For systems composed of acausal components with behavior specified by equations, the direction of data flow, i.e., the causality is initially unspecified for connections between those components. Instead the causality is automatically deduced by the compiler when needed. Components have well-defined interfaces consisting of ports, also known as connectors, to the external world. A component may internally consist of other connected components, i.e., hierarchical modeling is possible. Figure 2 -4 shows a hierarchical component-based modeling of an industry robot.
Figure 2 4. Hierarchical model of an industrial robot, including components such as motors, bearings, control software, etc. At the lowest (class) level, equations are typically found.
The following is an example Lotka Volterra Modelica model containing two differential equations relating the sizes of rabbit and fox populations which are represented by the variables
Figure 2 5. Number of rabbits – prey animals, and foxes – predators, as a function of time simulated from the predator-prey LotkaVolterra model.
parameter Real g_r =0.04 "Natural growth rate for rabbits";
parameter Real d_rf=5e-5 "Death rate of rabbits due to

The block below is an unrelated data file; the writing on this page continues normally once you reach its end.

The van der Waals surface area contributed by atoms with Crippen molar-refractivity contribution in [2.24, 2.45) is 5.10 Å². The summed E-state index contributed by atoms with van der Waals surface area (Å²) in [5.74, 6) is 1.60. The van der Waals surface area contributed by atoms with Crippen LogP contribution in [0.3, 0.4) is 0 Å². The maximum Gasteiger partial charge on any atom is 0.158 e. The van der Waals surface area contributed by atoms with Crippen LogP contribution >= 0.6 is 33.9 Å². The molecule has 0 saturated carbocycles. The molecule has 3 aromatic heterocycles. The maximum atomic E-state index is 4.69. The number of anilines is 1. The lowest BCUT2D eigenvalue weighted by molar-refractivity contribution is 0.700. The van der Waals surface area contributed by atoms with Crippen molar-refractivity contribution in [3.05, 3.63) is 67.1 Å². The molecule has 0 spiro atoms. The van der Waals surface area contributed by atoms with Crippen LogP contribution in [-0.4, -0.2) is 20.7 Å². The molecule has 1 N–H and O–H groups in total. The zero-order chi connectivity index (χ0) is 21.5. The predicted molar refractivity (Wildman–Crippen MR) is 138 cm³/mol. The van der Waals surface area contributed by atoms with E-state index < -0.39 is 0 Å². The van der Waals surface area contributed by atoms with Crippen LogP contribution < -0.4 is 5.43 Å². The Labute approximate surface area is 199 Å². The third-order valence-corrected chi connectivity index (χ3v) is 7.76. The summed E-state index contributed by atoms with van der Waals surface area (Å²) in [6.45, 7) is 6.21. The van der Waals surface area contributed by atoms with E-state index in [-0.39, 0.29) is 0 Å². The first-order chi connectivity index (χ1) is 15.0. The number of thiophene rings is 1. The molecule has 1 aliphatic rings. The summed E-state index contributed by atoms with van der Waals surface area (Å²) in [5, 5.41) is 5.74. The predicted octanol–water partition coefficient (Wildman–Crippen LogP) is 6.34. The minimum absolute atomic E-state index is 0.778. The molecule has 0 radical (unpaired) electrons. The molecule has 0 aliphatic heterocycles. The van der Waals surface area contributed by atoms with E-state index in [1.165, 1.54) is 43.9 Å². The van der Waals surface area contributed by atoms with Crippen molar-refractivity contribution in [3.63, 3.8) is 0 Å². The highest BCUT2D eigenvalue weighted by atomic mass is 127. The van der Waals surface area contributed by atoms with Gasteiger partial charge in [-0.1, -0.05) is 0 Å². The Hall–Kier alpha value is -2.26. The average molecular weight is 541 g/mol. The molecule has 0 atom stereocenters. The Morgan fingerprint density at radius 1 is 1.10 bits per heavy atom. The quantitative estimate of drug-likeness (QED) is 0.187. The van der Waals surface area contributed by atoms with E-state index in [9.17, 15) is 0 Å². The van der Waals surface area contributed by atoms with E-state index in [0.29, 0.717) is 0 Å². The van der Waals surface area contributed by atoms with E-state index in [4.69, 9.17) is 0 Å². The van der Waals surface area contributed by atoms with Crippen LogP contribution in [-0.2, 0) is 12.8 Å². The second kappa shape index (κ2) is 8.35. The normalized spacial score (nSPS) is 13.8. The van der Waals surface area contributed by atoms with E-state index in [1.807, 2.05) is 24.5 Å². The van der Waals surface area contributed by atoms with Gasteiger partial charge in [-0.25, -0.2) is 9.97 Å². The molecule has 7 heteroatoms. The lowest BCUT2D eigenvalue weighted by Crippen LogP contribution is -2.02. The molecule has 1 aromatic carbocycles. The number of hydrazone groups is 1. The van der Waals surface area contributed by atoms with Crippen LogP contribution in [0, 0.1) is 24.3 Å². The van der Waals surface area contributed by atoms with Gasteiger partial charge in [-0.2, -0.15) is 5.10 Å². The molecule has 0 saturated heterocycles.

parameter Real d_f =0.09 "Natural death rate for foxes";
parameter Real g_fr=0.1 "Efficiency in growing foxes from
Real rabbits(start=700) "Rabbits with start population 700";
Real foxes(start=10) "Foxes, with start population 10";
der(rabbits) = g_r*rabbits - d_rf*rabbits*foxes;
der(foxes) = g_fr*d_rf*rabbits*foxes - d_f*foxes;
Modelica offers quite a powerful software component model that is on par with hardware component systems in flexibility and potential for reuse. The key to this increased flexibility is the fact that Modelica classes are based on equations, i.e., acausal connections for which the direction of data flow across the connection is not fixed. Components are connected via the connection mechanism, which can be visualized in connection diagrams. The component framework realizes components and connections, and ensures that communication works and constraints are maintained over the connections. For systems composed of acausal components the direction of data flow, i.e., the causality is automatically deduced by the compiler at composition time.
Two types of coupling can be established by connections depending on whether the variables in the connected connectors are non-flow (default), or declared using the
For example, the keyword
Figure 2 6. Connecting two components that have electrical pins.
Connection equations are used to connect instances of connection classes. A connection equation
pin1.v = pin2.v
pin1.i + pin2.i = 0
The first equation says that the voltages of the connected wire ends are the same. The second equation corresponds to Kirchhoff's second law, saying that the currents sum to zero at a node (assuming positive value while flowing into the component). The sum-to-zero equations are generated when the prefix